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If there is anything that the recent Johnnie Walker Super Series between the ICC World XI and Australia taught us, it should be that 11 great players do not necessarily maketh a great team or even a good one for that matter.
Cricket has been the sort of game where great individual performances tend to get noticed a lot more than good, solid team performance. In the overglorification of the individual performer, we sometimes forget what makes a team tick. It's the ability of the players to contribute not only a 100% as an individual but to be a team player: somebody who takes responsibility for the team's performance and helps in pushing his other mates to perform to their full potential. And building this team spirit doesn't happen in a day - or even a week. The World XI certainly went in with a lot of expectations and came out without winning a single game against a powerful, well-balanced Australian outfit. Theoritically the World XI batting line-up featured some of the most exciting talent in world cricket today. The bowling was no less impressive, at least on paper. Yet, this team of players failed to measure up to expectation. Even Andrew Flintoff, the hero of the Ashes, couldn't quite produce something magical to upset the Aussies again. It was disappointing, to say the least - especially the Super Test which didn't go the distance.
Team selection was certainly a problem. And selecting a World XI can involve a lot of sensitivities and pressures that go beyond the cricket realm. Political correctness demanded the inclusion of certain players. Again, it was important to give as many nations a representative as possible and the formula certainly wasn't easy to decipher. The Inzamam episode showed how selection could be touchy at the best of times and especially when selecting a World XI. But I think the issue goes beyond selection alone. Once the team was selected, it was supposed to be the best of the rest, right? So this team should have seriously challenged Australia. Unfortunately, it doesn't work that way in life or cricket. There was almost no way you can build a team just by naming the players. And that was the basic problem of World XI - it remained a paper team till the series actually began. Australia have been a close-knit team for years together now. Their recent Ashes setback made them all the more determined to prove a point or two. There was little chance that such a collection of assorted players from around the world could beat such a strong team and in their own backyard as well! And so, the World XI was faced with immense odds. One thing was that the series was too short to really give these players a chance to get seriously involved. By the time the World XI could get its bearings right as a team, the series was already decided! I would have loved to have seen a couple of extra one day games and a two-test match or even a three-test match series instead of a single Super Test.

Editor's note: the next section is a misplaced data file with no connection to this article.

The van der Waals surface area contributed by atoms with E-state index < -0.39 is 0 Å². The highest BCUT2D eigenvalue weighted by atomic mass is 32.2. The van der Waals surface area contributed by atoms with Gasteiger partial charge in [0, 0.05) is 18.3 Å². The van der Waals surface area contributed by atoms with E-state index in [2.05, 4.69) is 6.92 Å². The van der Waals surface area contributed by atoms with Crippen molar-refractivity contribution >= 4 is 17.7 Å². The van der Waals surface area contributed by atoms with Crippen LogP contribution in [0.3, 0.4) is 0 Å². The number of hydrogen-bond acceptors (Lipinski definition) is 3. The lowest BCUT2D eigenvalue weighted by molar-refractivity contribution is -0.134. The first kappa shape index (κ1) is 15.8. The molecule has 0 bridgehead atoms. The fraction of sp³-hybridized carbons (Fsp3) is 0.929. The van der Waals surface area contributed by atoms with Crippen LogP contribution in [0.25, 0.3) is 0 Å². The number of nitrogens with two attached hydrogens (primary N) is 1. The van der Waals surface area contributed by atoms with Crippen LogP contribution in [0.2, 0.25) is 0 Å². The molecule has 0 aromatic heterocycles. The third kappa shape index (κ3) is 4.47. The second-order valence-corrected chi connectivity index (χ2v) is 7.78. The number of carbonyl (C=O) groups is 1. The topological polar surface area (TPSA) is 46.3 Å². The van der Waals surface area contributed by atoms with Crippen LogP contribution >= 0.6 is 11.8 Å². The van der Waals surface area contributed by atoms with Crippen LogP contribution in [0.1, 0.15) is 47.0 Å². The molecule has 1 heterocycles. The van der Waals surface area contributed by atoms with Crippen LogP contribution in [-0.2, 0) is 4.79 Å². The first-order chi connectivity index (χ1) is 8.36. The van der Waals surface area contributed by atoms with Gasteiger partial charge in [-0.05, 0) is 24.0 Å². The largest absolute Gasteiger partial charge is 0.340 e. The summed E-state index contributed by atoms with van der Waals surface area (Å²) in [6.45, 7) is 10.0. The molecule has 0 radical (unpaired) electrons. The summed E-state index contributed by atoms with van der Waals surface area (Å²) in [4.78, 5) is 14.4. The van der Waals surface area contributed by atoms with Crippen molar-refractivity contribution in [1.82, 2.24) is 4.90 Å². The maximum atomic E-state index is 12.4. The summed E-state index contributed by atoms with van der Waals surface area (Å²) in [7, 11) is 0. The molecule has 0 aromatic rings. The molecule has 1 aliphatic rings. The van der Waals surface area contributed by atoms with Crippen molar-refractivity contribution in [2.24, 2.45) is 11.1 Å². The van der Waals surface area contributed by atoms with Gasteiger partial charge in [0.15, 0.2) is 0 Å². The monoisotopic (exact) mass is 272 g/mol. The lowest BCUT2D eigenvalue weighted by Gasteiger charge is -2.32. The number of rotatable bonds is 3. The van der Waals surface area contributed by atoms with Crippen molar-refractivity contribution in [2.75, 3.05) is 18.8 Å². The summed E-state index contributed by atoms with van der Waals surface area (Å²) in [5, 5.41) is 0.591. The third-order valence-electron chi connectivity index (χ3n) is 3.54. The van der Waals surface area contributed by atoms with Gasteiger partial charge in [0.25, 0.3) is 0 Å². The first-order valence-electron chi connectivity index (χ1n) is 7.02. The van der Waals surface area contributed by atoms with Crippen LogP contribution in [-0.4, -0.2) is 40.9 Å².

Ultimately, rather than blaming the individual players of the World XI for this poor performance, I would only question the ICC's poor planning of this series which made it meaningless in the first place. It was just a snapshot of an event and not a serious cricket series. And ultimately I think that would quite clearly explain why this Super Series was not so super after all.
Posted on Tue, Oct 18, 2005 at 22:43 IST (last updated: Sun, May 24, 2009 @ 19:23 IST)